December 2011 Edition
Using SQL Anywhere as a Generic HTTP Web Server
Since the introduction of SQL Anywhere 10, SQL Anywhere has been able to retrieve a generic file listing from the file system using the newly-introduced Directory Access Remote Server ability. Combining this feature with the ‘RAW SERVICE’ ability, we can turn the database server into a rudimentary web server, to host generic text/binary files off a file system (similar to other web servers that customers are used to, like IIS/Apache).
1. Create and start SQL Anywhere database with a web server listening port 80
Assuming SQL Anywhere 12 has been installed from the command prompt execute:
2. Set up the file service
Connect to the webserver database with dbisql e.g.:
In this command, we use 'c:\inetpub\wwwroot' as our main web directory (the default IIS path), and we allow 10 levels of sub-directory indexing as well.
3. Set up the Web (RAW) service
Continue using dbisql and create a new web service with:
Note: a 'simple' security scheme will be used for this test - if advanced security is required, it is possible to be defined here.
4. Set Up the supported MIME types
When a browser requests a resource from a web server, it has no expectation on what the format of the response should be (e.g. the request for an HTML document looks exactly the same as a request for an image). Unfortunately, the browser needs a "hint" when it is reading the response data to help it figure out what kind of binary file was returned. This behaviour is controlled by the Content-Type HTML header which is set by the web server and given a value of a registered media type.
When setting up a SQL Anywhere RAW service, all files binary and text will be returned with a generic content-type header - this means that any binary file sent via this service without an appropriate "Content-Type" HTML header will instead always be displayed as text.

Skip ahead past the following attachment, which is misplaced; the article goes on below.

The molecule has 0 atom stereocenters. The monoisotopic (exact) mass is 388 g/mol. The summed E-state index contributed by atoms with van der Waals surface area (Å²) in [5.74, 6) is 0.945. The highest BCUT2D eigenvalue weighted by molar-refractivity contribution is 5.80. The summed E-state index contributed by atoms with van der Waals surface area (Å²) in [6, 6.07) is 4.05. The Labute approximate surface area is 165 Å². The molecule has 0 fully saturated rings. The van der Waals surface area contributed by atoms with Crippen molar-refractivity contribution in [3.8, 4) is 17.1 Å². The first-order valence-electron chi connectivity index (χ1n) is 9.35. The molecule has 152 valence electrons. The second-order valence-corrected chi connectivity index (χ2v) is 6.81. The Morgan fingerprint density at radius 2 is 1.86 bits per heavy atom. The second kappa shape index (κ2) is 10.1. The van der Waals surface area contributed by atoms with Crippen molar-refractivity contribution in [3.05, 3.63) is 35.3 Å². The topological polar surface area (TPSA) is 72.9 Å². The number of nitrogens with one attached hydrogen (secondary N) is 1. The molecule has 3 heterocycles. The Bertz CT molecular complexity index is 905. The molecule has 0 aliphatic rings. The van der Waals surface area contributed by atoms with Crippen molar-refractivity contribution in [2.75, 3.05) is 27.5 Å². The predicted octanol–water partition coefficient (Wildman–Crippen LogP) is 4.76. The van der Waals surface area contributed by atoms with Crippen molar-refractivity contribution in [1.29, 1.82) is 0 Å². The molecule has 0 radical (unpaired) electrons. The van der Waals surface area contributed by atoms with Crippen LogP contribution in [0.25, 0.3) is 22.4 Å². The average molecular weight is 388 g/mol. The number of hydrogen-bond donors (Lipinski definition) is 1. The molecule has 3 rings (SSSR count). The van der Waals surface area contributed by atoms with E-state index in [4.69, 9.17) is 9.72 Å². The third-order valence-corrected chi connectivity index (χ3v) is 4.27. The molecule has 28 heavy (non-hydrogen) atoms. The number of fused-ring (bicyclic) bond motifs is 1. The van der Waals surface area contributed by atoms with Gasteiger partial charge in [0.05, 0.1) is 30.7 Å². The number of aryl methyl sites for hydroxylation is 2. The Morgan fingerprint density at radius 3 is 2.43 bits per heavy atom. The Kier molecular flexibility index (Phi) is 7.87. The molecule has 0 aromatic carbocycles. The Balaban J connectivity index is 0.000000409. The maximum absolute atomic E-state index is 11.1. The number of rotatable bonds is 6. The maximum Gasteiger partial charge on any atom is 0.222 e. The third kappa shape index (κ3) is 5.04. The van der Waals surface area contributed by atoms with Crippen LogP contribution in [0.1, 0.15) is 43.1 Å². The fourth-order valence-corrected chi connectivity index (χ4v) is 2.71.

SQL Anywhere supports changing the Content-Type header value via sa_set_http_header() - however, we still need a mechanism to detect what kind of file we're about to return to the client and set the Content-Type header's value appropriately. We can do this fairly easily by setting up a 'mapping table' of file extensions to media types, using the existing lists that are already published for other products (e.g. Apache).
Here is the latest MIME mapping for Apache servers: http://svn.apache.org/repos/asf/httpd/httpd/trunk/docs/conf/mime.types
To import the mime types into SQL Anywhere, you can just copy mine.types from Apache site into a file and then using simple text editor search/replace all double tabs with single tabs until there is no more double tabs. This is needed for importing this data into a database table.
(on Unix or Linux this can be simply done with sed e.g.:
Then from dbisql create www_mine_types table and load the data:
Next, create a stored procedure to return pages and set HTTP headers
The stored procedure is basically trying extract out the file extension of the web request, look up that value in the www_mime_types table, and then set that value as the 'Content-Type' field. It then grabs the file off of the file server and returns it to the HTTP client.
5. Test your new webserver
You should now be able to test your web client.
Enjoy using a simple webserver powered by SQL Anywhere.